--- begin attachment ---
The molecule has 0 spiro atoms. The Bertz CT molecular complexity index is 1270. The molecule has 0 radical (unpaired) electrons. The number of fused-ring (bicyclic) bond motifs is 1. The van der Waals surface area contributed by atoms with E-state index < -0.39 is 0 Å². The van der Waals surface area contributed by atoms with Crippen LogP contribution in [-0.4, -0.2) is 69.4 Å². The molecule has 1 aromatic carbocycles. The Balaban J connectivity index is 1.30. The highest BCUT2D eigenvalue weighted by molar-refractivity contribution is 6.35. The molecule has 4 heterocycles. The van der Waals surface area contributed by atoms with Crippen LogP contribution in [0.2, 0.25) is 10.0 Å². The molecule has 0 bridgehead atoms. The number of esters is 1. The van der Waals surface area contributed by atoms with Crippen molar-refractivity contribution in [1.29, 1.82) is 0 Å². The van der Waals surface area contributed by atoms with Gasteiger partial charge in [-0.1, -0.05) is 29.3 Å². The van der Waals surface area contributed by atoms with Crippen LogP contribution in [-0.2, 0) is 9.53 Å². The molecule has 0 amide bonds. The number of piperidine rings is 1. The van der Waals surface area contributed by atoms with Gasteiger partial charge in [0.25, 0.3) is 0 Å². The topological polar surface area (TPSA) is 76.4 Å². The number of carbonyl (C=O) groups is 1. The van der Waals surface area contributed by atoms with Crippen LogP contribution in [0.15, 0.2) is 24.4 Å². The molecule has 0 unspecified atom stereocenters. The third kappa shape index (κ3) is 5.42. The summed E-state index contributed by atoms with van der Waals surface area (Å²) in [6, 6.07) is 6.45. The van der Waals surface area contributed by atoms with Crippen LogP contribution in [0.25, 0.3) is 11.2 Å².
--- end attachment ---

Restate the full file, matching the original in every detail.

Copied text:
The molecule has 0 spiro atoms. The Bertz CT molecular complexity index is 1270. The molecule has 0 radical (unpaired) electrons. The number of fused-ring (bicyclic) bond motifs is 1. The van der Waals surface area contributed by atoms with E-state index < -0.39 is 0 Å². The van der Waals surface area contributed by atoms with Crippen LogP contribution in [-0.4, -0.2) is 69.4 Å². The molecule has 1 aromatic carbocycles. The Balaban J connectivity index is 1.30. The highest BCUT2D eigenvalue weighted by molar-refractivity contribution is 6.35. The molecule has 4 heterocycles. The van der Waals surface area contributed by atoms with Crippen LogP contribution in [0.2, 0.25) is 10.0 Å². The molecule has 0 bridgehead atoms. The number of esters is 1. The van der Waals surface area contributed by atoms with Crippen molar-refractivity contribution in [1.29, 1.82) is 0 Å². The van der Waals surface area contributed by atoms with Gasteiger partial charge in [-0.1, -0.05) is 29.3 Å². The van der Waals surface area contributed by atoms with Crippen LogP contribution in [-0.2, 0) is 9.53 Å². The molecule has 0 amide bonds. The number of piperidine rings is 1. The van der Waals surface area contributed by atoms with Gasteiger partial charge in [0.25, 0.3) is 0 Å². The topological polar surface area (TPSA) is 76.4 Å². The number of carbonyl (C=O) groups is 1. The van der Waals surface area contributed by atoms with Crippen LogP contribution in [0.15, 0.2) is 24.4 Å². The molecule has 0 unspecified atom stereocenters. The third kappa shape index (κ3) is 5.42. The summed E-state index contributed by atoms with van der Waals surface area (Å²) in [6, 6.07) is 6.45. The van der Waals surface area contributed by atoms with Crippen LogP contribution in [0.25, 0.3) is 11.2 Å².